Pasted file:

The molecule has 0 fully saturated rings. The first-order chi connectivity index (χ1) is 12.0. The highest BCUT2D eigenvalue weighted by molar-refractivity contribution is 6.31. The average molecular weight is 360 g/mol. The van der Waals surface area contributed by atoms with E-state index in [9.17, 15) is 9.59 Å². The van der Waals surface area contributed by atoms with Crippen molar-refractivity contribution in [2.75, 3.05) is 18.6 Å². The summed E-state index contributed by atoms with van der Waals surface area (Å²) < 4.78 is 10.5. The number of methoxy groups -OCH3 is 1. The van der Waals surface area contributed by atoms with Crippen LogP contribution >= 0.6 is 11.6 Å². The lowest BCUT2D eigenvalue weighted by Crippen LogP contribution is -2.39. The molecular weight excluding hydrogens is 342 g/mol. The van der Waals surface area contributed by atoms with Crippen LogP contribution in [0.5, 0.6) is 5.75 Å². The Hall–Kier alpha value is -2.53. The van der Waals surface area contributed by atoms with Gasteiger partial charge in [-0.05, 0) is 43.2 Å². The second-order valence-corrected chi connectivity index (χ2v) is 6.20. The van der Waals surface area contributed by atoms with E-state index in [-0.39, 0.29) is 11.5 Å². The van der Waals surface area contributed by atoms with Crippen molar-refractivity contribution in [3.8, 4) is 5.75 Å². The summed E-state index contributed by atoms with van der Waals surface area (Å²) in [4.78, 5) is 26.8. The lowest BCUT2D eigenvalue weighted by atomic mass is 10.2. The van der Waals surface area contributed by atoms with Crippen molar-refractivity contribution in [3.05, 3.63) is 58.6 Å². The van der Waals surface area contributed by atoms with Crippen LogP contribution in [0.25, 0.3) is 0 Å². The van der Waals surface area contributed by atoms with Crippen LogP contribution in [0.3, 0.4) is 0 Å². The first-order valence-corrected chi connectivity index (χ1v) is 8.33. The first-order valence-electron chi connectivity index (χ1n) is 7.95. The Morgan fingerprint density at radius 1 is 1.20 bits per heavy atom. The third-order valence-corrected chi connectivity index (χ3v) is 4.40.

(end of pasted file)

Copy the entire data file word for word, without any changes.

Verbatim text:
The molecule has 0 fully saturated rings. The first-order chi connectivity index (χ1) is 12.0. The highest BCUT2D eigenvalue weighted by molar-refractivity contribution is 6.31. The average molecular weight is 360 g/mol. The van der Waals surface area contributed by atoms with E-state index in [9.17, 15) is 9.59 Å². The van der Waals surface area contributed by atoms with Crippen molar-refractivity contribution in [2.75, 3.05) is 18.6 Å². The summed E-state index contributed by atoms with van der Waals surface area (Å²) < 4.78 is 10.5. The number of methoxy groups -OCH3 is 1. The van der Waals surface area contributed by atoms with Crippen LogP contribution >= 0.6 is 11.6 Å². The lowest BCUT2D eigenvalue weighted by Crippen LogP contribution is -2.39. The molecular weight excluding hydrogens is 342 g/mol. The van der Waals surface area contributed by atoms with Crippen LogP contribution in [0.5, 0.6) is 5.75 Å². The Hall–Kier alpha value is -2.53. The van der Waals surface area contributed by atoms with Gasteiger partial charge in [-0.05, 0) is 43.2 Å². The second-order valence-corrected chi connectivity index (χ2v) is 6.20. The van der Waals surface area contributed by atoms with E-state index in [-0.39, 0.29) is 11.5 Å². The van der Waals surface area contributed by atoms with Crippen molar-refractivity contribution in [3.8, 4) is 5.75 Å². The summed E-state index contributed by atoms with van der Waals surface area (Å²) in [4.78, 5) is 26.8. The lowest BCUT2D eigenvalue weighted by atomic mass is 10.2. The van der Waals surface area contributed by atoms with Crippen molar-refractivity contribution in [3.05, 3.63) is 58.6 Å². The van der Waals surface area contributed by atoms with Crippen LogP contribution in [0.25, 0.3) is 0 Å². The van der Waals surface area contributed by atoms with Crippen LogP contribution in [0.3, 0.4) is 0 Å². The first-order valence-corrected chi connectivity index (χ1v) is 8.33. The first-order valence-electron chi connectivity index (χ1n) is 7.95. The Morgan fingerprint density at radius 1 is 1.20 bits per heavy atom. The third-order valence-corrected chi connectivity index (χ3v) is 4.40.